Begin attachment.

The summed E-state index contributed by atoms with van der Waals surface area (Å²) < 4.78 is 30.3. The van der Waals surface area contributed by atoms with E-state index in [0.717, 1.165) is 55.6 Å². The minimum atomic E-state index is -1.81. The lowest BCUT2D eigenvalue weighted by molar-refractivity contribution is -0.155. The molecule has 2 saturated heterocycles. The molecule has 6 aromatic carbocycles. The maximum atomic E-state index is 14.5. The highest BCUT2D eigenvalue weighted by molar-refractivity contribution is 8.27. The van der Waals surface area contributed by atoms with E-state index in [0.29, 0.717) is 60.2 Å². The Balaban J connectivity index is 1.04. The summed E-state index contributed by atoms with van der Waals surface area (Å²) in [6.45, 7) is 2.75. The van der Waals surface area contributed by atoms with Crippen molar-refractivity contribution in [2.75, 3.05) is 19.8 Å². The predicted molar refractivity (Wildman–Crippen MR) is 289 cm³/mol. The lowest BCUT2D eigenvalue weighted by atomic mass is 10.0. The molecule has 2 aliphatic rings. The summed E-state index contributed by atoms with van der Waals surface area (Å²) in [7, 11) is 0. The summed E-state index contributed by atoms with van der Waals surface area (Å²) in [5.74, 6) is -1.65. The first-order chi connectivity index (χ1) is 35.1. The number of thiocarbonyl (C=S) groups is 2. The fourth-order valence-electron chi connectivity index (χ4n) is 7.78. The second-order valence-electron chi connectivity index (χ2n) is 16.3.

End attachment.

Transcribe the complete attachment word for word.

The summed E-state index contributed by atoms with van der Waals surface area (Å²) < 4.78 is 30.3. The van der Waals surface area contributed by atoms with E-state index in [0.717, 1.165) is 55.6 Å². The minimum atomic E-state index is -1.81. The lowest BCUT2D eigenvalue weighted by molar-refractivity contribution is -0.155. The molecule has 2 saturated heterocycles. The molecule has 6 aromatic carbocycles. The maximum atomic E-state index is 14.5. The highest BCUT2D eigenvalue weighted by molar-refractivity contribution is 8.27. The van der Waals surface area contributed by atoms with E-state index in [0.29, 0.717) is 60.2 Å². The Balaban J connectivity index is 1.04. The summed E-state index contributed by atoms with van der Waals surface area (Å²) in [6.45, 7) is 2.75. The van der Waals surface area contributed by atoms with Crippen molar-refractivity contribution in [2.75, 3.05) is 19.8 Å². The predicted molar refractivity (Wildman–Crippen MR) is 289 cm³/mol. The lowest BCUT2D eigenvalue weighted by atomic mass is 10.0. The molecule has 2 aliphatic rings. The summed E-state index contributed by atoms with van der Waals surface area (Å²) in [7, 11) is 0. The summed E-state index contributed by atoms with van der Waals surface area (Å²) in [5.74, 6) is -1.65. The first-order chi connectivity index (χ1) is 35.1. The number of thiocarbonyl (C=S) groups is 2. The fourth-order valence-electron chi connectivity index (χ4n) is 7.78. The second-order valence-electron chi connectivity index (χ2n) is 16.3.